"Child and youth care practitioners work with children, youth and families with complex needs. They can be found in a variety of settings such as group homes and residential treatment centres, hospitals and community mental health clinics, community-based outreach and school-based programs, parent education and family support programs, as well as in private practice and juvenile justice programs. Child and youth care workers specialize in the development and implementation of therapeutic programs and planned environments and the utilization of daily life events to facilitate change. At the core of all effective child and youth care practice is a focus on the therapeutic relationship; the application of theory and research about human growth and development to promote the optimal physical, psycho-social, spiritual, cognitive, and emotional development of young people towards a healthy and productive adulthood; and a focus on strengths and assets rather than pathology."[4]

Public recognition


The first week of May is International Child and Youth Care Week with the first Thursday being Thank a Youth Worker Day.



Education for Child and Youth Care Practitioners varies around the world. Some have formal education in Child and Youth Care while others may enter the field through another discipline or specialty.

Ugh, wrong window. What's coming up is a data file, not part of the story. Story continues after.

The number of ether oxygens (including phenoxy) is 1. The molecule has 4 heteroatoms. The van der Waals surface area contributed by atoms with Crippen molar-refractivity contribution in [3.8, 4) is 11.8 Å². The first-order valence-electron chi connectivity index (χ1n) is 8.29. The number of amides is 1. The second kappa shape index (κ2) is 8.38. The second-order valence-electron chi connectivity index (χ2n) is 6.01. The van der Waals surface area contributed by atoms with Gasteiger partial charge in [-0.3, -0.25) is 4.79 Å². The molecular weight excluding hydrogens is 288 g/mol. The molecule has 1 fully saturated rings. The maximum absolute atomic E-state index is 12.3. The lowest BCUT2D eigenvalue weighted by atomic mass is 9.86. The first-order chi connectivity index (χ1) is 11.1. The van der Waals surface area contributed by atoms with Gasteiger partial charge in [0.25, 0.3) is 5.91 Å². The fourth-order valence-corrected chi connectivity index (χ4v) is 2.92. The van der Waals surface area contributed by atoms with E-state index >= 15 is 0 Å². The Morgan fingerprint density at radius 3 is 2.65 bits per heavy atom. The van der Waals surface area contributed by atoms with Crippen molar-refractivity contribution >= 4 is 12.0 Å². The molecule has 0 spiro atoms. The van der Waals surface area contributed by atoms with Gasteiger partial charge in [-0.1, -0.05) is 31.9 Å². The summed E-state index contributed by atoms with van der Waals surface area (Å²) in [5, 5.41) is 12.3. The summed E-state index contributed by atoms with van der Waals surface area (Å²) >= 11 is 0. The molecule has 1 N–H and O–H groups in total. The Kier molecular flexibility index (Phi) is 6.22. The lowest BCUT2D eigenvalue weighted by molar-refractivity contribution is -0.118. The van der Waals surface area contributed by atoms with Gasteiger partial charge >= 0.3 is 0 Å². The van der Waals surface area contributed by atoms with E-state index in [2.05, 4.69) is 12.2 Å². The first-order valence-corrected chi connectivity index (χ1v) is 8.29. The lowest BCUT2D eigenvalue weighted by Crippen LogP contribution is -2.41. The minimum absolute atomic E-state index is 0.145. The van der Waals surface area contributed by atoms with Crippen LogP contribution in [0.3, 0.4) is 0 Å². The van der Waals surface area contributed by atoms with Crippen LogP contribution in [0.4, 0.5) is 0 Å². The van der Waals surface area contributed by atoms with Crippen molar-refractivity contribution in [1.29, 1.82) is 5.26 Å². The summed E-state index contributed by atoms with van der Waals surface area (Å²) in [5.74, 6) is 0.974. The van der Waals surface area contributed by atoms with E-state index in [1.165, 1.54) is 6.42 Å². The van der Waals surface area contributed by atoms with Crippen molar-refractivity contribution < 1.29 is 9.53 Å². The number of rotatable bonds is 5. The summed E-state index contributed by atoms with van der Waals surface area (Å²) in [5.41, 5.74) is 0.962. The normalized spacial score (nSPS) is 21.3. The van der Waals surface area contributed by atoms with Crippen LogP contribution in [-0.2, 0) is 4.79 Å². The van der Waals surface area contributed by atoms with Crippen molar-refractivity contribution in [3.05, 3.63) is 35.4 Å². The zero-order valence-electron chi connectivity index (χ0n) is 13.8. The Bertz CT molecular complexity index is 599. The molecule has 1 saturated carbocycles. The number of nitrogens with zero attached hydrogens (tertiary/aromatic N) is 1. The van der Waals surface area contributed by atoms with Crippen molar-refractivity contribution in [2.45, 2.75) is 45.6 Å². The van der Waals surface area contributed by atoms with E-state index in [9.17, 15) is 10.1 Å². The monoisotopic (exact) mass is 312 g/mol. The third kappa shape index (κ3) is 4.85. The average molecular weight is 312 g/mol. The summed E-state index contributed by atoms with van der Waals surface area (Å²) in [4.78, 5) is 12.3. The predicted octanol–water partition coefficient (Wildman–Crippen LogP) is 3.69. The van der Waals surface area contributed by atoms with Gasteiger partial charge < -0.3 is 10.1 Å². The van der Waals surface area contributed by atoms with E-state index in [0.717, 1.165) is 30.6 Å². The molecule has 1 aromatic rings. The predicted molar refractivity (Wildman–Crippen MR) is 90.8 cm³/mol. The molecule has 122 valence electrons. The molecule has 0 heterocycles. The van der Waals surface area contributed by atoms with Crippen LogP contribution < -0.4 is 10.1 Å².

Some countries, such as Canada, have opportunities to complete a four-year programme in a university or two to three-year programme in a college leading to an advanced diploma in child and youth care which includes coursework and field placement. Some individuals enter the child and youth care field with a college diploma or university degree in a related field, such as psychology, sociology, addictions, or social service worker training.

Some CYW or CYC's further their education specifically in child and youth care and hold bachelors, masters and doctoral degrees in child and youth care.

Professional certification


Professional certification is available to Child and Youth Workers through the Child and Youth Care Certification Board.

Certification involves an assessment process and demonstration of high standards of care and commitment to ongoing professional development. Certification is awarded to candidates who successfully demonstrate their professional practice through:

  • Minimum requirements of education, experience & training
  • Passing score on a situational judgement exam
  • Provision of colleague references & supervisor assessment
  • Membership in a professional association
  • Agreement to abide by ethical practice
  • Completion of a written portfolio

See also



  1. ^ Adapted from Stuart, C. (2013). Foundations of child and youth care. Dubuque: Kendall Hunt.
  2. ^ Jena, S. P. K. (2020). "Chapter 6: Fostering human development". Homelessness: Research, Practice, and Policy. Taylor & Francis. ISBN 978-1-000-05448-4. Max-Neef model of Human needs: Subsistence, protection, affection, understanding, participation, leisure, creation, identity, and freedom.
  3. ^ Williams-Brown, Zeta; Mander, Sarah (2020). Childhood Well-being and Resilience: Influences on Educational Outcomes. Routledge. pp. 50+. ISBN 978-1-000-20755-2.
  4. ^ Council of Canadian Child and Youth Care Associations